Even when a hike in tobacco taxes was implemented by the government in 2009, the tobacco companies easily absorbed the additional costs to keep their prices down. And cheap they remain. With a pack of cigarettes costing as low as 4 RMB for local Chinese brands (leaving this author to only imagine what the cigarettes contain within), the Chinese are hard pressed for any financial incentives to quit. Nor are they finding any desperate pleas coming from the health sector.
Paging Dr. Smoke?
Almost 60% of male physicians have admitted to smoking in front of their patients. Until very recently, smoking had not even been restricted in many of the nation’s hospitals and health care facilities – and if it was, offenders certainly were not punished or fined. In a survey conducted by World Health Organization (WHO), 60% of the 300 million smokers in this country did not know that smoking could lead to lung cancer. A whopping 96% of the same folks were not aware that it led to heart diseases.
In an age where KFC and McDonalds are combining forces to create an obese generation of Chinese children, this statistic is even more alarming. If the Chinese do not become educated on the risks of smoking, combined with their rising obesity problems, a healthy future for the Chinese population looks as dismal as the ash at the end of their cigarettes.
Smokers vs. Non-smokers: An age-old battle
As foreigners, we have long been engrained with the idea that smoking is bad for our health. With laws enacted in the US ages ago, and more recently the ban of smoking in public places in most of the E.U., it has become culturally unacceptable to smoke even in some outdoor locations. To an expat smoker, Chinese bars and restaurants become a haven where one can have dinner, enjoy a beer and have a smoke – and not be completely ostracised by your peers. And perhaps the best news of all, China provides an inexpensive alternative to an otherwise wallet-busting habit.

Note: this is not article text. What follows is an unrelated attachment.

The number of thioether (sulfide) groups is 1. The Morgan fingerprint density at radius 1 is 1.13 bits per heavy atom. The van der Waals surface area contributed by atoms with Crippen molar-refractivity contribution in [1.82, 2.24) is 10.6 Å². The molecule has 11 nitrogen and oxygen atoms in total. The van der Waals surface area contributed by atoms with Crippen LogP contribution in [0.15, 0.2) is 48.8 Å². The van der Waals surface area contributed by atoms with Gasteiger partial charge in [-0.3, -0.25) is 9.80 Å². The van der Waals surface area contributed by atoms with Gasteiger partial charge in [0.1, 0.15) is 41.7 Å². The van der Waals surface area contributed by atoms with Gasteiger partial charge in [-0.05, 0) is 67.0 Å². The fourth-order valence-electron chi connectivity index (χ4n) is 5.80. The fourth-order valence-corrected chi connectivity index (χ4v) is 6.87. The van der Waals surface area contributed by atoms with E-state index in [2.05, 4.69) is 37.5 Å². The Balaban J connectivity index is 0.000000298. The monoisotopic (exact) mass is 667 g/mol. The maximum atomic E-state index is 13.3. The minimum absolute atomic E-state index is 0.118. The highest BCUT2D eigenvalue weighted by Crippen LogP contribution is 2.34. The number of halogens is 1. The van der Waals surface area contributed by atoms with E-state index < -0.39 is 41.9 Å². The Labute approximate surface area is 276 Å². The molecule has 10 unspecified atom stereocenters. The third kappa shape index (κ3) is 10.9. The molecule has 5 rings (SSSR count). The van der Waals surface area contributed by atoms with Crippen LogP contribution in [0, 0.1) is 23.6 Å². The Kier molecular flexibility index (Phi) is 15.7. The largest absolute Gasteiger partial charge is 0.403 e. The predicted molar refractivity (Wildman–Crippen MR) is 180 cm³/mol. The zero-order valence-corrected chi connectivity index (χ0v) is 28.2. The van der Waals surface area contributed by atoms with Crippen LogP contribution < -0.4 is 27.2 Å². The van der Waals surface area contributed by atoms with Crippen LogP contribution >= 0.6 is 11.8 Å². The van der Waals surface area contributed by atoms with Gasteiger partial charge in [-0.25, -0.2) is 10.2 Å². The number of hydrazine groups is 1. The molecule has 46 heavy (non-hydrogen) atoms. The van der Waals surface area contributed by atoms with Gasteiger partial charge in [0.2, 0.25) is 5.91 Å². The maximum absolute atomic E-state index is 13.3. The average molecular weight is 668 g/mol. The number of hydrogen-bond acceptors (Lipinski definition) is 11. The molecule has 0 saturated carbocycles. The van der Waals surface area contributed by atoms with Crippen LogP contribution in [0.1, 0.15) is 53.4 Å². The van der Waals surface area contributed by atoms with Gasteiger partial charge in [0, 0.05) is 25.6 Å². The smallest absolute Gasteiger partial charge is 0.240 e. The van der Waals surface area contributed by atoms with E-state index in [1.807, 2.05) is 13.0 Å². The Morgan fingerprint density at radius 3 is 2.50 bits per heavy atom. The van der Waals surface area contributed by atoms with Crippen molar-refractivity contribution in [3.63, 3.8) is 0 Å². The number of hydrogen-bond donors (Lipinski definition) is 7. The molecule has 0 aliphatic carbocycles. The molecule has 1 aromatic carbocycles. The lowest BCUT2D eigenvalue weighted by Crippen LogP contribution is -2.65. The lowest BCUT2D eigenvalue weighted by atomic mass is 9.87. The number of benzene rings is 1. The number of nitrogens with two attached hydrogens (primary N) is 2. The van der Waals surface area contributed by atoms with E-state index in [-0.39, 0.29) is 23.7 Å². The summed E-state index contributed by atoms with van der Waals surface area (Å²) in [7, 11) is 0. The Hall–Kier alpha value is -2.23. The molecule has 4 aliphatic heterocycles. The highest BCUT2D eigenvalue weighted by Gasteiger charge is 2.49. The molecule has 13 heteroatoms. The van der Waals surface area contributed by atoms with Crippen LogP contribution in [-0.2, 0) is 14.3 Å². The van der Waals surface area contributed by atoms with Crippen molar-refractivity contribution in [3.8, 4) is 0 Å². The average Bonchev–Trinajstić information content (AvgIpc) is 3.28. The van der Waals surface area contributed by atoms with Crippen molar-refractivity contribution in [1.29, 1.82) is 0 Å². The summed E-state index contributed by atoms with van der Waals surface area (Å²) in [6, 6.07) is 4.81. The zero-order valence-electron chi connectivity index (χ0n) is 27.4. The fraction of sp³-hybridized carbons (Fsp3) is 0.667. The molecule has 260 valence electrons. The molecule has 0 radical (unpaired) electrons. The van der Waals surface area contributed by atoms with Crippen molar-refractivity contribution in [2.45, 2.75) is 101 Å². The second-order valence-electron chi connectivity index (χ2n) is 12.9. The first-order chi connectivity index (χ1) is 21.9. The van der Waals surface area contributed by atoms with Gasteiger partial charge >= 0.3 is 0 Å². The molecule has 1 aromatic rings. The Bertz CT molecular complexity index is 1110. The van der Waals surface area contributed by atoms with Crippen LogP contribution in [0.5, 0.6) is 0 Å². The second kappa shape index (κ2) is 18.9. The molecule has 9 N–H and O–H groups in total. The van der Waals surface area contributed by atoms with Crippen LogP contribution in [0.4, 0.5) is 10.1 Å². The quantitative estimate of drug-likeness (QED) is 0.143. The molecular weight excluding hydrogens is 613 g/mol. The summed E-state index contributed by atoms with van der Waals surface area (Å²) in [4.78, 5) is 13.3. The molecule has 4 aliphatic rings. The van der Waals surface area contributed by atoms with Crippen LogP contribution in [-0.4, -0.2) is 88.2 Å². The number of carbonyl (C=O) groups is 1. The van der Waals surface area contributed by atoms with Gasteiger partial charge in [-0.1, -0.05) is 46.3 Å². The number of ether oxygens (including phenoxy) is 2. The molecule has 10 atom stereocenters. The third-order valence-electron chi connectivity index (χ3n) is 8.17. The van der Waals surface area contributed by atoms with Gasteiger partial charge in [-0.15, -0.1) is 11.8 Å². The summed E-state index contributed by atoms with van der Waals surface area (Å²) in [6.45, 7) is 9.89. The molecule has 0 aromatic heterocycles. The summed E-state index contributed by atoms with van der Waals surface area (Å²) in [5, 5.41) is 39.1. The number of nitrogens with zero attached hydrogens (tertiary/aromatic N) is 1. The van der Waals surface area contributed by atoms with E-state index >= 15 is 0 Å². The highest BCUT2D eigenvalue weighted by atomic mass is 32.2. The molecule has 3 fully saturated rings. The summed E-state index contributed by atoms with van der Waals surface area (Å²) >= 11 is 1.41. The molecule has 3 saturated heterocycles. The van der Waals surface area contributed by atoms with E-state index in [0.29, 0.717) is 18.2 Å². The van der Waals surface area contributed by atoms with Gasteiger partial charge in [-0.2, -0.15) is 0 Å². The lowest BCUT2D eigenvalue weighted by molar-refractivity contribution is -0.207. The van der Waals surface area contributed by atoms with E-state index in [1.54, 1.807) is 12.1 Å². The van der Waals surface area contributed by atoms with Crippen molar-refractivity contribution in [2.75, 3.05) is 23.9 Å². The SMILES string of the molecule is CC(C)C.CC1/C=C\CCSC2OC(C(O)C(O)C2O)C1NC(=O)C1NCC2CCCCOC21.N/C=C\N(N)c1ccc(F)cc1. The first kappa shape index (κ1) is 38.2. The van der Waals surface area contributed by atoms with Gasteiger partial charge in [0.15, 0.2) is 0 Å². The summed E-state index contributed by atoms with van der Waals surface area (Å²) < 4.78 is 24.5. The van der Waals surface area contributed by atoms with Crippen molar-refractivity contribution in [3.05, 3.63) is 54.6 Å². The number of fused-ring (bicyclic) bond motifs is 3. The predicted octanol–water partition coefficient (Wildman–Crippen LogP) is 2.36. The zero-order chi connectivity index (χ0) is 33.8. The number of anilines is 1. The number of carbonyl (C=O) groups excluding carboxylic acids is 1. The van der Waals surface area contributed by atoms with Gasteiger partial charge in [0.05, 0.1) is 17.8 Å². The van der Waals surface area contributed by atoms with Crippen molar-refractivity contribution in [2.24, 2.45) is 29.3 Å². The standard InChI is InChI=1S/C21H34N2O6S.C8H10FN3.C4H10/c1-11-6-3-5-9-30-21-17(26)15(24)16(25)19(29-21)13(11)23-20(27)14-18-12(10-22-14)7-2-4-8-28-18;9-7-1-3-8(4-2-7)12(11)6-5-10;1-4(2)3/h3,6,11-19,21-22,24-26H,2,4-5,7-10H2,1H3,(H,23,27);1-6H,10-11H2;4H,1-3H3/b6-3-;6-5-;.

But to non-smokers, the crowded and smoky bars, smell of cheap cigarettes and walking behind too many smoking Chinese men (who smell enough as it is) gets old all too quickly. Etiquette suggests it is hospitable to keep a supply of cigarettes, an ashtray and lighter in your house, even if you don’t smoke – an absolutely outrageous concept to some foreigners.
But certainly, both smokers and non-smokers alike cannot deny the adverse health effects that smoking yields, and as expats we should probably know this better than the 60% of Chinese who don’t. Both sides must admit that China could do a better job managing its tobacco regulations and smoking laws. More options should be provided, rules enforced, and people educated. As China is opening up to the Western world, it is realising that it can’t stay under a cloud of smoke forever. Unfortunately, only a minority of China’s population is rejoicing. Everyone else is left wondering what gift to give when invited to the next banquet.